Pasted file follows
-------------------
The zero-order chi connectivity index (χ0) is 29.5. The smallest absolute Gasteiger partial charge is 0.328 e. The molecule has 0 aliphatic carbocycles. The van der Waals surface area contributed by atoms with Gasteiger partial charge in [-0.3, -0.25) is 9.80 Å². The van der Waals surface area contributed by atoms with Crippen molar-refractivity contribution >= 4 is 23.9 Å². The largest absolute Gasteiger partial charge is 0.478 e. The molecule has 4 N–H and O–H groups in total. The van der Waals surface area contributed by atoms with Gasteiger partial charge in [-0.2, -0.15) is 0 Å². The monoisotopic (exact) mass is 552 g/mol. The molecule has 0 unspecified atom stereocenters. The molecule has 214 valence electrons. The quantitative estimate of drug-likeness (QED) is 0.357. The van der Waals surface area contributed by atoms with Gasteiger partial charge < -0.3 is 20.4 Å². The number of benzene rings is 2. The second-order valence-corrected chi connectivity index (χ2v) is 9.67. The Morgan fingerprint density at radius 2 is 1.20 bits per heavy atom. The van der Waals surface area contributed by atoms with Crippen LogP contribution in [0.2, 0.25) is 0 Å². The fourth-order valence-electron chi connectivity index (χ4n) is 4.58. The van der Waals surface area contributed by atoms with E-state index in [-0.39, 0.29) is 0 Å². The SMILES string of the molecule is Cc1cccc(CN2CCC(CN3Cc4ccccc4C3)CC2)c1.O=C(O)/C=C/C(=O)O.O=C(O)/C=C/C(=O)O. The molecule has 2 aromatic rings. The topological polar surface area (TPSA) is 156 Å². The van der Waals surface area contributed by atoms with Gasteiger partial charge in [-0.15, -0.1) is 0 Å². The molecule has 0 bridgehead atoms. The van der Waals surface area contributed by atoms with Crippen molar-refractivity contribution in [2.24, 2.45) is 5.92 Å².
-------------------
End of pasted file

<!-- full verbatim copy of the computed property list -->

The zero-order chi connectivity index (χ0) is 29.5. The smallest absolute Gasteiger partial charge is 0.328 e. The molecule has 0 aliphatic carbocycles. The van der Waals surface area contributed by atoms with Gasteiger partial charge in [-0.3, -0.25) is 9.80 Å². The van der Waals surface area contributed by atoms with Crippen molar-refractivity contribution >= 4 is 23.9 Å². The largest absolute Gasteiger partial charge is 0.478 e. The molecule has 4 N–H and O–H groups in total. The van der Waals surface area contributed by atoms with Gasteiger partial charge in [-0.2, -0.15) is 0 Å². The monoisotopic (exact) mass is 552 g/mol. The molecule has 0 unspecified atom stereocenters. The molecule has 214 valence electrons. The quantitative estimate of drug-likeness (QED) is 0.357. The van der Waals surface area contributed by atoms with Gasteiger partial charge < -0.3 is 20.4 Å². The number of benzene rings is 2. The second-order valence-corrected chi connectivity index (χ2v) is 9.67. The Morgan fingerprint density at radius 2 is 1.20 bits per heavy atom. The van der Waals surface area contributed by atoms with Crippen LogP contribution in [0.2, 0.25) is 0 Å². The fourth-order valence-electron chi connectivity index (χ4n) is 4.58. The van der Waals surface area contributed by atoms with E-state index in [-0.39, 0.29) is 0 Å². The SMILES string of the molecule is Cc1cccc(CN2CCC(CN3Cc4ccccc4C3)CC2)c1.O=C(O)/C=C/C(=O)O.O=C(O)/C=C/C(=O)O. The molecule has 2 aromatic rings. The topological polar surface area (TPSA) is 156 Å². The van der Waals surface area contributed by atoms with Gasteiger partial charge in [-0.15, -0.1) is 0 Å². The molecule has 0 bridgehead atoms. The van der Waals surface area contributed by atoms with Crippen molar-refractivity contribution in [2.24, 2.45) is 5.92 Å².